2.3.2.5 Verification of packaging materials shall include:

     

    i. Certification that all packaging that comes into direct contact with food meets either regulatory acceptance or approval criteria. Documentation shall either be in the form of a declaration of continued guarantee of compliance, a certificate of conformance, or a certificate from the applicable regulatory agency.

     

    i. In the absence of a certificate of conformance, certificate of analysis, or a letter of guarantee, tests and analyses to confirm the absence of potential chemical migration from the packaging to the food contents shall be conducted and records maintained.

     

    2.3.2.6 Finished product labels shall be accurate, comply with the relevant legislation and be approved by qualified company personnel.

     

    2.3.2.7 A register of raw and packaging material specifications and labels shall be maintained and kept current.

     

    What’s the point? How is this making our product safer?

     

    Our entire food safety management system, and more specifically our food safety plan, is based on a lot of assumptions. Food scientists recognize those assumptions and see food more often as chemistry than art. Knowing exactly what will come out depends on what goes in.

     

    Some of the criteria are functionality and quality based. For example, most people purchase regular sized marshmallows to make s’mores, and a buddy showing up with miniature marshmallows may not have an easy time manufacturing their dessert.

     

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    It could also be problematic if the next shipment of marshmallows was pink or something.

     

    SQF is less interested in quality or marketing needs, though we should certainly use this system to help define what we need to make the product successful. For our audit, what we’re primarily concerned with are criteria that will impact the safety of the product, rather than its performance. We want to make sure that any variation in the product won’t suddenly make it dangerous.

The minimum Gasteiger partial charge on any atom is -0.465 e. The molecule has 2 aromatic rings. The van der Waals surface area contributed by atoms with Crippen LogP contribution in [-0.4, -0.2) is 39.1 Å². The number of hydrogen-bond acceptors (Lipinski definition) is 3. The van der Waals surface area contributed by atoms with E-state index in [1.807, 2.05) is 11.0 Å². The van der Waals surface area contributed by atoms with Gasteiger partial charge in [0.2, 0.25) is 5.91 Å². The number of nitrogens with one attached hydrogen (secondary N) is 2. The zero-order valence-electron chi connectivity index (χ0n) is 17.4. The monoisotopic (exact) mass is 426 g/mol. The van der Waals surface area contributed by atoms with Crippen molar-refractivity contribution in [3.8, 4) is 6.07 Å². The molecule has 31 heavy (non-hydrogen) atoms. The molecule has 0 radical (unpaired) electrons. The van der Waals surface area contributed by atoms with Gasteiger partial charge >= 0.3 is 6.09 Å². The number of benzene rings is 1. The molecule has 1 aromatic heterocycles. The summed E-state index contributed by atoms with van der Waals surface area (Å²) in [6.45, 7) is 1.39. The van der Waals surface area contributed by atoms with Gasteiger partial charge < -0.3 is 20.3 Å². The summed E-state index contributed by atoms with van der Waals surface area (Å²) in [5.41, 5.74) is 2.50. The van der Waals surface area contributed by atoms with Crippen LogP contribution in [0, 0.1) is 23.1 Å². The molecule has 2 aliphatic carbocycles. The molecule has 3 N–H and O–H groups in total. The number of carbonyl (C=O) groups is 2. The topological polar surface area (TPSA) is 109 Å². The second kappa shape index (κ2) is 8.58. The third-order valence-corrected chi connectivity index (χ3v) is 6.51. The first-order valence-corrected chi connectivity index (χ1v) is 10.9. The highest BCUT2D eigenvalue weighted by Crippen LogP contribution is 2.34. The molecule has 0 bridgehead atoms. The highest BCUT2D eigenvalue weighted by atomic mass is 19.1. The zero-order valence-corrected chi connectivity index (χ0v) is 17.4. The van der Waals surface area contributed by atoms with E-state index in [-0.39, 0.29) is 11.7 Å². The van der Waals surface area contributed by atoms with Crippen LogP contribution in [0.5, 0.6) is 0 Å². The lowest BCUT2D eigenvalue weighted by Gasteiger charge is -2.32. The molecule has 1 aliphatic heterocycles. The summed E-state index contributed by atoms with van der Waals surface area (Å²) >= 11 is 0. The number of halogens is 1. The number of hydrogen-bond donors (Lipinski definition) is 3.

What am I being asked to do?

     

    First things first, we have some familiar housekeeping.

     

    2.3.2.3 The methods and responsibility for developing and approving detailed raw material, ingredient, and packaging specifications shall be documented.

     

    As we’ve seen before this particular language is going to be repeated over and over again in the code in the same format:

     

    “The methods and responsibility for [SQF code portion] shall be documented and implemented.”

     

    This is a throwback to the food safety management system. The “methods and responsibility” is the document on hand that describes what the company intends to do and who is going to do it. It will describe what the management system looks like at that specific facility and which individuals will make sure the process is followed and documented (SQF practitioner or designee typically).

     

    Key words: the methods should be “documented”, the policy exists, and “implemented”, evidence/documentation is available to demonstrate it is being followed.

     

    As we go through the rest of this section, we’ll explore methods to maintain systems that support the code and create evidence/documentation. Make sure to also document the process itself and who owns it rather than rely on tribal knowledge to keep the system running.

     

    2.3.2.1 Specifications for all raw and packaging materials, including, but not limited to ingredients, additives, hazardous chemicals and processing aids that impact on finished product safety shall be documented and kept current.

     

    So, what is a specification? We’ll see them again for finished goods later in the code. A specification should be a description of the critical criteria that needs to be met to make sure the products are safe.

     

    These specifications will likely be determined, again, by the hazard analysis in the food safety plan. They’re there so that when sourcing materials we know what to look for and what is and is not flexible.

     

    Early season or late season fruit? Probably flexible and less important in the hazard analysis. Contains salmonella? Probably an important distinction.

     

    SQF lists several examples of critical criteria in their guidance documents, so those are the ones auditors will be expecting to see:

    • Limits for relevant pathogens or microorganisms
    • pH
    • Water activity
    • Chemical or physical contaminants (e.g. pesticide residues or processing chemicals)
    • Presence or absence of allergens
    But really, critical criteria are anything identified in the food safety plan.

     

    Ways to keep “specifications” on hand

     

    A common one is to use those provided by the vendor. This can be audit friendly and save you some time, but inevitably there are a few problems with this solution:

    • The vendor may not have a “specification” that meets your needs. Either it’s just advertising material that’s too generic, or they literally don’t have one because it’s a non-GFSI company that isn’t required to make something like that.